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How I helped bring down the NSW Police Commissioner *cough*

I was going through a box of old love letters, high school photos and other assorted memorabilia the other day and I found a pile of newspaper clippings from my (very brief) career as a journalist for Rupert Murdoch. The papers are starting to go yellow and curly around the edges so I thought I should preserve some of them digitally for posterity.

This article was front-page news in Sydney in 2001. One of Blacktown’s top cops, Chief Inspector John Thommeney, was furious a Police Integrity Commission investigation into a corrupt officer who had helped officers cheat on their promotions exams hadn’t extended to a full review of the promotions system. Another top Blacktown cop was already on stress leave after whistleblowing the corruption and the Chief Inspector of one of the country’s most violent local area commands decided to open up to me about it.

He knew he was putting his distinguished, 34-year career on the line by talking to me but I could tell he felt so frustrated and disillusioned with the situation that he didn’t care. He went as far as accusing then Police Commissioner Peter Ryan, a star recruit brought in from the UK to fight corruption in the wake of the Wood Royal commission, and other top brass of “not giving a shit” about Blacktown Police and putting the community in danger by not raising staff levels because it was a safe Labor seat. After the article was published in the Blacktown Advocate I received a formal written complaint from the Police Commissioner’s office and he accused me of being ‘worse than any Fleet Street hack he’d ever dealt with’. I took at as the greatest compliment of my brief journalistic career.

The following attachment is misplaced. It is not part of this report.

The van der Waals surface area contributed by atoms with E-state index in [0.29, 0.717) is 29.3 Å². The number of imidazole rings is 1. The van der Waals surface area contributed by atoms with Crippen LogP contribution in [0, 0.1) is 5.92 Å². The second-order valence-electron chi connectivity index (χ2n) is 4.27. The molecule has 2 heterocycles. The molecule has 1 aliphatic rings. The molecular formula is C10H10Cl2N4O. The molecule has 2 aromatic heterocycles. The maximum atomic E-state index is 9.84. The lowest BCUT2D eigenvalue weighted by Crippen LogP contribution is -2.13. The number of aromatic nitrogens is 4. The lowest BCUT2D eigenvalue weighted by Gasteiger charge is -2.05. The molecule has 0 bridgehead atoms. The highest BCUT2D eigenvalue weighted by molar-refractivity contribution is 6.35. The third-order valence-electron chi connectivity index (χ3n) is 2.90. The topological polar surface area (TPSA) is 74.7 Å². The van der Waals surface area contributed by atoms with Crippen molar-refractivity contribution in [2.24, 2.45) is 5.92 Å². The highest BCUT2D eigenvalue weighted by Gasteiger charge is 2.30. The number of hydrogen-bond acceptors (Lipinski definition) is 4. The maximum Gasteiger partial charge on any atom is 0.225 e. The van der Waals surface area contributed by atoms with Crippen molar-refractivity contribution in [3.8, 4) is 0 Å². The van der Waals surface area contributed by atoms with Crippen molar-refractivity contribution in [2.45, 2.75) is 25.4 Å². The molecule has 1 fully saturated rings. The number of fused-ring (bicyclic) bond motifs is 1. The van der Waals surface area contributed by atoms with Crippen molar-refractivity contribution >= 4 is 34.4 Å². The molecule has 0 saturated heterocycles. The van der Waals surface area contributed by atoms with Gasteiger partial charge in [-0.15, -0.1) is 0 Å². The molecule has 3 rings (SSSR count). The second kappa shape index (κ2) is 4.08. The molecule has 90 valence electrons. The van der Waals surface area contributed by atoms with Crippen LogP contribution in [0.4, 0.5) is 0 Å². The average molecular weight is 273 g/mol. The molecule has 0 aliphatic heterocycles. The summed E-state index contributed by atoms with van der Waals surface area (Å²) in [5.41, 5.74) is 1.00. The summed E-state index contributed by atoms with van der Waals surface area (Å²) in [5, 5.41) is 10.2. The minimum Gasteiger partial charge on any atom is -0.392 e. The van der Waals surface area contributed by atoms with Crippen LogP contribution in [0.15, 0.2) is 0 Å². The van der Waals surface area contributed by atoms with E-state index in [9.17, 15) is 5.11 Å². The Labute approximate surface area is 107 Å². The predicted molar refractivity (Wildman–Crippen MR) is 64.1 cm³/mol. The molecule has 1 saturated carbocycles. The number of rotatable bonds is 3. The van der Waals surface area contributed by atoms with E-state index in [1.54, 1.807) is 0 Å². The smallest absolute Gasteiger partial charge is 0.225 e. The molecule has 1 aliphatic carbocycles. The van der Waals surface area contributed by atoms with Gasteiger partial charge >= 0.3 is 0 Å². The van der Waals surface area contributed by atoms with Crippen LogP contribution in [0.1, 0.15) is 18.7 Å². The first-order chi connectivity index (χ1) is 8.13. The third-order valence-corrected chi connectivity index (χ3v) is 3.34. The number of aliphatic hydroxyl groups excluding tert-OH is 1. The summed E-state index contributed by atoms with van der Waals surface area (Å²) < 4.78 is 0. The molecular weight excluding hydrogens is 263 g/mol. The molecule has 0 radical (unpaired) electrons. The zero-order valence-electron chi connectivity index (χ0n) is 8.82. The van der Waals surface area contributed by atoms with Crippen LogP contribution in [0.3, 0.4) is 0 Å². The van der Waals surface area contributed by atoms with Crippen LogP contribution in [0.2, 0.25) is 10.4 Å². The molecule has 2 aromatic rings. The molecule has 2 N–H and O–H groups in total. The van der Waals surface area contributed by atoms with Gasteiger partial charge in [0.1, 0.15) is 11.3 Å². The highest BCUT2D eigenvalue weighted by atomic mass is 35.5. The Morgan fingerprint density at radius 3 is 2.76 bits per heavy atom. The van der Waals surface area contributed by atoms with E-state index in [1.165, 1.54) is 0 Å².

Blacktown and I had the last laugh though, Commissioner Ryan was unceremoniously dumped from office and fled back to England less than six months later after he negotiated an early exit from his contract. He was upset about the scrutiny of his job from the NSW Government and the media. There were “far too many journalists reporting policing,” he would later say. Shock-jock Alan Jones took most of the credit for the Commissioner’s exit, but I’d like to think I helped a little bit.

I wrote articles which won more awards than this one, but this particular piece stands out the most because of the role it played, albeit a very small one, in bringing down the NSW Police Commissioner. It was also a lot more interesting than the fluff-pieces I usually wrote about 50th wedding anniversaries and Council election issues. I can still remember chatting to Inspector Thommeney in his office at Blacktown Police station as a starry-eyed 21 year old and thinking to myself ‘someone is going to get into a lot of trouble for this, I hope it’s not me’.

Here it is, straight from Wednesday October 17, 2001…

Disillusioned: Fury at ‘lack of action’

Two of Blacktown’s top police officers are so disillusioned with the force, one is on indefinite sick leave and the other has lost faith in the system.

Chief Inspector John Thommeney said last week he and police whistleblower Sergeant Mark Fenlon were outraged the Police Integrity Commission (PIC) had not followed-up investigations into the police promotions system after former Police Association vice-president Inspector Robert Menzies told a PIC inquiry he had helped some officers cheat on exams in return for their voting for Menzies at the police union elections.